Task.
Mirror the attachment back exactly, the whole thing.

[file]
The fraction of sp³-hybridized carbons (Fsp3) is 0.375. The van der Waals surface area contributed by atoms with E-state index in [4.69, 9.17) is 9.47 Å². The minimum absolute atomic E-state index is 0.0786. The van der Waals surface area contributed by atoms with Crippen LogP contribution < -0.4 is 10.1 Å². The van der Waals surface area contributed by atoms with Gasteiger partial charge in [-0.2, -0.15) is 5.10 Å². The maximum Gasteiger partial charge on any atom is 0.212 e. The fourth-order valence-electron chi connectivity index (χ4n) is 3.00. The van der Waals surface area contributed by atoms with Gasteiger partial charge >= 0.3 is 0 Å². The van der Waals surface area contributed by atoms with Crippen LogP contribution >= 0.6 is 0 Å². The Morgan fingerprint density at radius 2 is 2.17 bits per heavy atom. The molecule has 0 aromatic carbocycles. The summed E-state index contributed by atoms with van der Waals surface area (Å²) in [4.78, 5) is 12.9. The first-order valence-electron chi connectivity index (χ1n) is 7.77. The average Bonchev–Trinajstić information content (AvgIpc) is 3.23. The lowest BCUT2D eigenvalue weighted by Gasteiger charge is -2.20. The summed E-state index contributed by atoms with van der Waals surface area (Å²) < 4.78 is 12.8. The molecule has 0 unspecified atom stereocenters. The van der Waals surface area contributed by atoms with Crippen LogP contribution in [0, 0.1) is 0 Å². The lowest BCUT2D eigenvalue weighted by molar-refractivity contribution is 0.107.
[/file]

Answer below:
The fraction of sp³-hybridized carbons (Fsp3) is 0.375. The van der Waals surface area contributed by atoms with E-state index in [4.69, 9.17) is 9.47 Å². The minimum absolute atomic E-state index is 0.0786. The van der Waals surface area contributed by atoms with Crippen LogP contribution < -0.4 is 10.1 Å². The van der Waals surface area contributed by atoms with Gasteiger partial charge in [-0.2, -0.15) is 5.10 Å². The maximum Gasteiger partial charge on any atom is 0.212 e. The fourth-order valence-electron chi connectivity index (χ4n) is 3.00. The van der Waals surface area contributed by atoms with Gasteiger partial charge >= 0.3 is 0 Å². The van der Waals surface area contributed by atoms with Crippen LogP contribution >= 0.6 is 0 Å². The Morgan fingerprint density at radius 2 is 2.17 bits per heavy atom. The molecule has 0 aromatic carbocycles. The summed E-state index contributed by atoms with van der Waals surface area (Å²) in [4.78, 5) is 12.9. The first-order valence-electron chi connectivity index (χ1n) is 7.77. The average Bonchev–Trinajstić information content (AvgIpc) is 3.23. The lowest BCUT2D eigenvalue weighted by Gasteiger charge is -2.20. The summed E-state index contributed by atoms with van der Waals surface area (Å²) < 4.78 is 12.8. The molecule has 0 unspecified atom stereocenters. The van der Waals surface area contributed by atoms with Crippen LogP contribution in [0, 0.1) is 0 Å². The lowest BCUT2D eigenvalue weighted by molar-refractivity contribution is 0.107.